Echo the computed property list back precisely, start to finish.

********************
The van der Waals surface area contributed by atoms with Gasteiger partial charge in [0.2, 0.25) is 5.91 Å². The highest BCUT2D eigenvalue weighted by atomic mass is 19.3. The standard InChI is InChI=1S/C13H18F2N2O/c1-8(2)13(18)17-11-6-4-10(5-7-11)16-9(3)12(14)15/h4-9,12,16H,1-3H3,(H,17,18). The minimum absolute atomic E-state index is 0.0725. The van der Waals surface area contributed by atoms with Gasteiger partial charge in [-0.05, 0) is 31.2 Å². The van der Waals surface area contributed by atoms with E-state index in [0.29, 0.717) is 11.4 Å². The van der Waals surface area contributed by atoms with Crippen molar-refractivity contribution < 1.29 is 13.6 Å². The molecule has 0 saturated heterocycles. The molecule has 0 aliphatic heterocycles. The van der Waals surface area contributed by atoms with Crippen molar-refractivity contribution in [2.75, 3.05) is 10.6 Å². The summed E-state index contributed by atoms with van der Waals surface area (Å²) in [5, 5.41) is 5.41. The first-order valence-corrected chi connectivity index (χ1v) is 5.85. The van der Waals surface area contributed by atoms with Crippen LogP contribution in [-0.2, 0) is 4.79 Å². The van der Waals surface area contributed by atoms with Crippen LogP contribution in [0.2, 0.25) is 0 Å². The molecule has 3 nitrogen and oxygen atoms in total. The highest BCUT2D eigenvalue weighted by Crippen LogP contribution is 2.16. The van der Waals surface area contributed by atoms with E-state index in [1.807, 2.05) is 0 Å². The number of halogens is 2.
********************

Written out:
The van der Waals surface area contributed by atoms with Gasteiger partial charge in [0.2, 0.25) is 5.91 Å². The highest BCUT2D eigenvalue weighted by atomic mass is 19.3. The standard InChI is InChI=1S/C13H18F2N2O/c1-8(2)13(18)17-11-6-4-10(5-7-11)16-9(3)12(14)15/h4-9,12,16H,1-3H3,(H,17,18). The minimum absolute atomic E-state index is 0.0725. The van der Waals surface area contributed by atoms with Gasteiger partial charge in [-0.05, 0) is 31.2 Å². The van der Waals surface area contributed by atoms with E-state index in [0.29, 0.717) is 11.4 Å². The van der Waals surface area contributed by atoms with Crippen molar-refractivity contribution < 1.29 is 13.6 Å². The molecule has 0 saturated heterocycles. The molecule has 0 aliphatic heterocycles. The van der Waals surface area contributed by atoms with Crippen molar-refractivity contribution in [2.75, 3.05) is 10.6 Å². The summed E-state index contributed by atoms with van der Waals surface area (Å²) in [5, 5.41) is 5.41. The first-order valence-corrected chi connectivity index (χ1v) is 5.85. The van der Waals surface area contributed by atoms with Crippen LogP contribution in [-0.2, 0) is 4.79 Å². The van der Waals surface area contributed by atoms with Crippen LogP contribution in [0.2, 0.25) is 0 Å². The molecule has 3 nitrogen and oxygen atoms in total. The highest BCUT2D eigenvalue weighted by Crippen LogP contribution is 2.16. The van der Waals surface area contributed by atoms with E-state index in [1.807, 2.05) is 0 Å². The number of halogens is 2.